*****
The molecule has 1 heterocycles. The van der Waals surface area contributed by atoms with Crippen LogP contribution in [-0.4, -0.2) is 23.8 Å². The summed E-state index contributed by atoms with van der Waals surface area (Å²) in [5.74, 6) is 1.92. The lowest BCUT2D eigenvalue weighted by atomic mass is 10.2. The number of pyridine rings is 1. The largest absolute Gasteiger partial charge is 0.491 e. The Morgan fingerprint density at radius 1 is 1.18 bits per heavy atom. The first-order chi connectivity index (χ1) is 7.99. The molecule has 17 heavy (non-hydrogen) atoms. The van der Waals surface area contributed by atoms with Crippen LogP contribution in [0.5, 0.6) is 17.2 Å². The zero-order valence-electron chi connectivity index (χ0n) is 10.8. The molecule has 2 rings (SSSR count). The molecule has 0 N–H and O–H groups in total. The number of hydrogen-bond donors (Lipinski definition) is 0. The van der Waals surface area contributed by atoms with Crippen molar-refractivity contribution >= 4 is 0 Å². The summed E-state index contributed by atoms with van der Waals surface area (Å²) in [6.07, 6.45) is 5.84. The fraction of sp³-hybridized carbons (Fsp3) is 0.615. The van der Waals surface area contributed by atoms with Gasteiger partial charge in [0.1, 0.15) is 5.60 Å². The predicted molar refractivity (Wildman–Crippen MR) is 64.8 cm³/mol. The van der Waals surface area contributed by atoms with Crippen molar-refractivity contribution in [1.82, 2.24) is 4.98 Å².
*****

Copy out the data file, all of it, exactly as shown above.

The molecule has 1 heterocycles. The van der Waals surface area contributed by atoms with Crippen LogP contribution in [-0.4, -0.2) is 23.8 Å². The summed E-state index contributed by atoms with van der Waals surface area (Å²) in [5.74, 6) is 1.92. The lowest BCUT2D eigenvalue weighted by atomic mass is 10.2. The number of pyridine rings is 1. The largest absolute Gasteiger partial charge is 0.491 e. The Morgan fingerprint density at radius 1 is 1.18 bits per heavy atom. The first-order chi connectivity index (χ1) is 7.99. The molecule has 17 heavy (non-hydrogen) atoms. The van der Waals surface area contributed by atoms with Crippen LogP contribution in [0.5, 0.6) is 17.2 Å². The zero-order valence-electron chi connectivity index (χ0n) is 10.8. The molecule has 2 rings (SSSR count). The molecule has 0 N–H and O–H groups in total. The number of hydrogen-bond donors (Lipinski definition) is 0. The van der Waals surface area contributed by atoms with Crippen molar-refractivity contribution >= 4 is 0 Å². The summed E-state index contributed by atoms with van der Waals surface area (Å²) in [6.07, 6.45) is 5.84. The fraction of sp³-hybridized carbons (Fsp3) is 0.615. The van der Waals surface area contributed by atoms with Gasteiger partial charge in [0.1, 0.15) is 5.60 Å². The predicted molar refractivity (Wildman–Crippen MR) is 64.8 cm³/mol. The van der Waals surface area contributed by atoms with Crippen molar-refractivity contribution in [1.82, 2.24) is 4.98 Å².